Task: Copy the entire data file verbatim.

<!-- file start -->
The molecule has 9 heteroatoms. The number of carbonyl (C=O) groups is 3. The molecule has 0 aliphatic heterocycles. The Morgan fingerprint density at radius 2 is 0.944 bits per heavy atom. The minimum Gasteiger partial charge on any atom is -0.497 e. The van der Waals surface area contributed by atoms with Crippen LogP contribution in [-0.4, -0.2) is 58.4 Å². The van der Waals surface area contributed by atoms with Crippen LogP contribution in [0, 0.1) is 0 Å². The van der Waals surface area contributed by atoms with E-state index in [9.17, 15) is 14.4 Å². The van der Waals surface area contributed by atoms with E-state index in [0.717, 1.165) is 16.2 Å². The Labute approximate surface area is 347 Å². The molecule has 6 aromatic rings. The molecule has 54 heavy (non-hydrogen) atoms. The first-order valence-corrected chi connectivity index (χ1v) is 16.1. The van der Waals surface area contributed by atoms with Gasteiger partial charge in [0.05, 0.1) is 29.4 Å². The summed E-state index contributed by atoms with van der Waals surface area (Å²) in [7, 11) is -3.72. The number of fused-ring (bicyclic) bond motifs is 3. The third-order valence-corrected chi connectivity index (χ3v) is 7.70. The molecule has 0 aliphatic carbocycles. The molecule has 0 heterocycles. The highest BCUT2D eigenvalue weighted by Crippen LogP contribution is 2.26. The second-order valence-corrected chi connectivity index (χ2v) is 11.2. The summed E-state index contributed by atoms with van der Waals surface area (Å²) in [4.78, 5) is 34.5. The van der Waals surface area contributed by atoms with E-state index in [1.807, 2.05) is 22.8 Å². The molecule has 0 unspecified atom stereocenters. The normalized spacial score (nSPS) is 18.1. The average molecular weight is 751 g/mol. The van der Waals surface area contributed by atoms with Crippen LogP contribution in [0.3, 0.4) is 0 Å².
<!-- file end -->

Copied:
The molecule has 9 heteroatoms. The number of carbonyl (C=O) groups is 3. The molecule has 0 aliphatic heterocycles. The Morgan fingerprint density at radius 2 is 0.944 bits per heavy atom. The minimum Gasteiger partial charge on any atom is -0.497 e. The van der Waals surface area contributed by atoms with Crippen LogP contribution in [-0.4, -0.2) is 58.4 Å². The van der Waals surface area contributed by atoms with Crippen LogP contribution in [0, 0.1) is 0 Å². The van der Waals surface area contributed by atoms with E-state index in [9.17, 15) is 14.4 Å². The van der Waals surface area contributed by atoms with E-state index in [0.717, 1.165) is 16.2 Å². The Labute approximate surface area is 347 Å². The molecule has 6 aromatic rings. The molecule has 54 heavy (non-hydrogen) atoms. The first-order valence-corrected chi connectivity index (χ1v) is 16.1. The van der Waals surface area contributed by atoms with Gasteiger partial charge in [0.05, 0.1) is 29.4 Å². The summed E-state index contributed by atoms with van der Waals surface area (Å²) in [7, 11) is -3.72. The number of fused-ring (bicyclic) bond motifs is 3. The third-order valence-corrected chi connectivity index (χ3v) is 7.70. The molecule has 0 aliphatic carbocycles. The molecule has 0 heterocycles. The highest BCUT2D eigenvalue weighted by Crippen LogP contribution is 2.26. The second-order valence-corrected chi connectivity index (χ2v) is 11.2. The summed E-state index contributed by atoms with van der Waals surface area (Å²) in [4.78, 5) is 34.5. The van der Waals surface area contributed by atoms with E-state index in [1.807, 2.05) is 22.8 Å². The molecule has 0 unspecified atom stereocenters. The normalized spacial score (nSPS) is 18.1. The average molecular weight is 751 g/mol. The van der Waals surface area contributed by atoms with Crippen LogP contribution in [0.3, 0.4) is 0 Å².